Treatment and Prevention of Muscle Injuries
Initially following a strain the main aim is to prevent further bleeding and inflammation of the muscle. The first step is to stop playing immediately and rest and ice the affected area. It can also help to elevate the body part to help reduce swelling and apply some gentle compression. Ice the area a couple of times a day for 20min for the first 48 hours. Some gentle physiotherapy including light massage and therapeutic modalities may hasten healing in this time.
Once you are pain free with full movement and able to walk, you can start some light stretches and gentle strengthening. The muscle is still very vulnerable at this time so you are best to get help from your physiotherapist as to when and what is appropriate.
Once you have pain free full range of movement equal to the other side and are back to full strength without pain you can begin some sport specific exercises such as running, kicking, jumping. This is best done under the guidance of your physiotherapist and coach as returning to sport too early can increase your likelihood of re-injury.
Low grade indirect muscle injuries can take between 1 and 6 weeks to get back to usual activity.
High Grade Indirect Muscle Injuries
High grade muscle injuries require prompt specialist review. You will most likely be sent for further tests such as an MRI to assess the extent of the damage. Depending on the muscle and where the significant tear takes place you may require surgery to repair/ reattach the injured muscle or tendon. In most instances this is best done fairly soon after the injury so that the muscle doesn’t retract and shorten making repair difficult.
Following surgery you will require an individually tailored and closely monitored rehabilitation program closely supervised by a physiotherapist and your surgeon. Rehabilitation from complete rupture can take 6 months or more.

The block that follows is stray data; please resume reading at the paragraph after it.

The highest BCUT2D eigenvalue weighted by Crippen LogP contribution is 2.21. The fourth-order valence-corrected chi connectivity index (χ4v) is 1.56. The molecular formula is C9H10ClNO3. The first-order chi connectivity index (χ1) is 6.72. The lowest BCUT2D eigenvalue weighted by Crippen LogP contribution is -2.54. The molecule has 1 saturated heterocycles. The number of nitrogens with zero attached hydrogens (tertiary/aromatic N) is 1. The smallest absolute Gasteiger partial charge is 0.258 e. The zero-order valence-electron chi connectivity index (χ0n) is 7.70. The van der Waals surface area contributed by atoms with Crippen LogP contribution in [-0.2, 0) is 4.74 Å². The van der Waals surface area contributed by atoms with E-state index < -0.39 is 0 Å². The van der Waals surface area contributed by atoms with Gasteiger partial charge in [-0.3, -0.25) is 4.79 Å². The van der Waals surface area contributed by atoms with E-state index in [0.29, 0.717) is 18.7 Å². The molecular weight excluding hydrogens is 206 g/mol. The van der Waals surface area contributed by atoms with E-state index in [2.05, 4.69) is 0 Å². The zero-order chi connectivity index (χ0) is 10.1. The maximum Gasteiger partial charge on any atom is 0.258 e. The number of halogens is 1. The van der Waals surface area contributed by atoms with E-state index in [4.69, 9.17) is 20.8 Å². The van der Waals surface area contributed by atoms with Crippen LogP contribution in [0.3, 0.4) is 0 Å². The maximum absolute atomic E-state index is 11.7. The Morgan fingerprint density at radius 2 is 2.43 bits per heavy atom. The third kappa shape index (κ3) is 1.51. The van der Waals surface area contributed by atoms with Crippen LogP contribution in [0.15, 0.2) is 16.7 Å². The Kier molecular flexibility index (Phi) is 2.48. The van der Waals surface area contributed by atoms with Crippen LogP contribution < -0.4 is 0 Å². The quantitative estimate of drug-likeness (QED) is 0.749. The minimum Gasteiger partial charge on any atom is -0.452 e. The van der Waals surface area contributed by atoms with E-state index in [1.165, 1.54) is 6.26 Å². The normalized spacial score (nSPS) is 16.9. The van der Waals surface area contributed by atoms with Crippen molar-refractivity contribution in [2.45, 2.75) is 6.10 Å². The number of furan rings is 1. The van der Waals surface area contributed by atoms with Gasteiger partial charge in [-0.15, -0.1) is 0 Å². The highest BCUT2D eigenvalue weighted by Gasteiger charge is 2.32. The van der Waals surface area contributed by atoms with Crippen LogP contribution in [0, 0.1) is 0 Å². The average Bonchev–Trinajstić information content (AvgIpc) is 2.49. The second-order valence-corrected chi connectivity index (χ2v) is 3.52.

Treatment of Direct Muscle Injuries (Contusions)
Players are often tempted to play on following a contusion. Similarly to an indirect muscle injury the first step is to try and prevent further bleeding into the muscle as bleeding causes further muscle damage. Stopping play and resting and icing plus elevation and light compression is therefore the first thing to do. If a contusion is ignored it can lead to Acute Compartment Syndrome which is a serious condition where the pressure in the muscle compartment gets so high that nerves and blood vessels can be damaged if the pressure is not relieved by surgery.
If there are not enough reasons to see your physio following an indirect muscle strain or a contusion – the risk of Myositis Ossificans may sway you!
Myositis Ossificans is when bruised muscle calcifies (or grows bone instead of muscle). It can cause ongoing pain, increase re-injury risk and greatly delay return to sport. Excessive bleeding due to returning to sport prematurely, heavy massage, alcohol use and applying heat instead of ice to an acute injury are all thought to increase the risk of developing Myositis Ossificans.
Treatment of Delayed Onset Muscle Soreness (DOMS)
This occurs as a result of doing exercise, and is often a general muscle soreness lasting up to 2 days post exercise.
DOMS used to be thought of as a warning sign of potential muscle damage. More recently it has been shown that continuing to exercise through DOMS does not adversely affect recovery or increase the risk of further muscle damage.
It has been shown that things that increase blood flow to the affected muscles can actually help with the pain associated with DOMS – so gentle activity, massage and a warm bath/ shower are useful.
The jury is still out on whether cold immersion is useful in reducing DOMS length or severity.
Prevention of Muscle Injuries
The key to preventing in-direct muscle injuries is to ensure that your muscles are strong AND FLEXIBLE enough to cope with what is demanded of them. This means participating in adequate pre season training and starting slowly and steadily with any new exercise and following injury.
Prevention of direct muscle injuries can be achieved by using sports specific padding as available for your sport.
It sounds simple but working out how strong and how flexible specific muscle groups need to be and how different muscle group relate to each other requires thorough knowledge of the mechanics of the individual sport and also the specific position you play. So it is best to work with your physiotherapist and coach.
Play well and avoid injury!